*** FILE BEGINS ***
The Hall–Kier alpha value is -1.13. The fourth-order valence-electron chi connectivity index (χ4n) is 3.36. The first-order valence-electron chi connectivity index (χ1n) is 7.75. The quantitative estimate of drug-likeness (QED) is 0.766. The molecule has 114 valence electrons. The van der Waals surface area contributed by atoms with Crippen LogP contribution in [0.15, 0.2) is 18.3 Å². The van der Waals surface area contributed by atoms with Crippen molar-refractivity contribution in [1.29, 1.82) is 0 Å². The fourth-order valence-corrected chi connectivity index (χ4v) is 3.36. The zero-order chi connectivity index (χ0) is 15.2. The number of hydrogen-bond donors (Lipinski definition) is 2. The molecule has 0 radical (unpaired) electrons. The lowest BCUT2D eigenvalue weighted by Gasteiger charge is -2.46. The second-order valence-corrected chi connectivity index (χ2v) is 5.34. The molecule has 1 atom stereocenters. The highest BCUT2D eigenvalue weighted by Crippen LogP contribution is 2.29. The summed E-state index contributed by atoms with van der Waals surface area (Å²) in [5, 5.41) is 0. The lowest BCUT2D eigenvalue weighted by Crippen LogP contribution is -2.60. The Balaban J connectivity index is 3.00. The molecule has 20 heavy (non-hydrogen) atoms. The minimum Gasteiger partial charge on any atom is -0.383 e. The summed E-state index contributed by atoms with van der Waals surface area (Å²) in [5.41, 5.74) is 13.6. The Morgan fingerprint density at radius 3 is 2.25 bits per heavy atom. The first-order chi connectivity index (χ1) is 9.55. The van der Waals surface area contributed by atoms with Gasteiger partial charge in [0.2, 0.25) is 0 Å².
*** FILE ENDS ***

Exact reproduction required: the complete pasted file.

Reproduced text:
The Hall–Kier alpha value is -1.13. The fourth-order valence-electron chi connectivity index (χ4n) is 3.36. The first-order valence-electron chi connectivity index (χ1n) is 7.75. The quantitative estimate of drug-likeness (QED) is 0.766. The molecule has 114 valence electrons. The van der Waals surface area contributed by atoms with Crippen LogP contribution in [0.15, 0.2) is 18.3 Å². The van der Waals surface area contributed by atoms with Crippen molar-refractivity contribution in [1.29, 1.82) is 0 Å². The fourth-order valence-corrected chi connectivity index (χ4v) is 3.36. The zero-order chi connectivity index (χ0) is 15.2. The number of hydrogen-bond donors (Lipinski definition) is 2. The molecule has 0 radical (unpaired) electrons. The lowest BCUT2D eigenvalue weighted by Gasteiger charge is -2.46. The second-order valence-corrected chi connectivity index (χ2v) is 5.34. The molecule has 1 atom stereocenters. The highest BCUT2D eigenvalue weighted by Crippen LogP contribution is 2.29. The summed E-state index contributed by atoms with van der Waals surface area (Å²) in [5, 5.41) is 0. The lowest BCUT2D eigenvalue weighted by Crippen LogP contribution is -2.60. The Balaban J connectivity index is 3.00. The molecule has 20 heavy (non-hydrogen) atoms. The minimum Gasteiger partial charge on any atom is -0.383 e. The summed E-state index contributed by atoms with van der Waals surface area (Å²) in [5.41, 5.74) is 13.6. The Morgan fingerprint density at radius 3 is 2.25 bits per heavy atom. The first-order chi connectivity index (χ1) is 9.55. The van der Waals surface area contributed by atoms with Gasteiger partial charge in [0.2, 0.25) is 0 Å².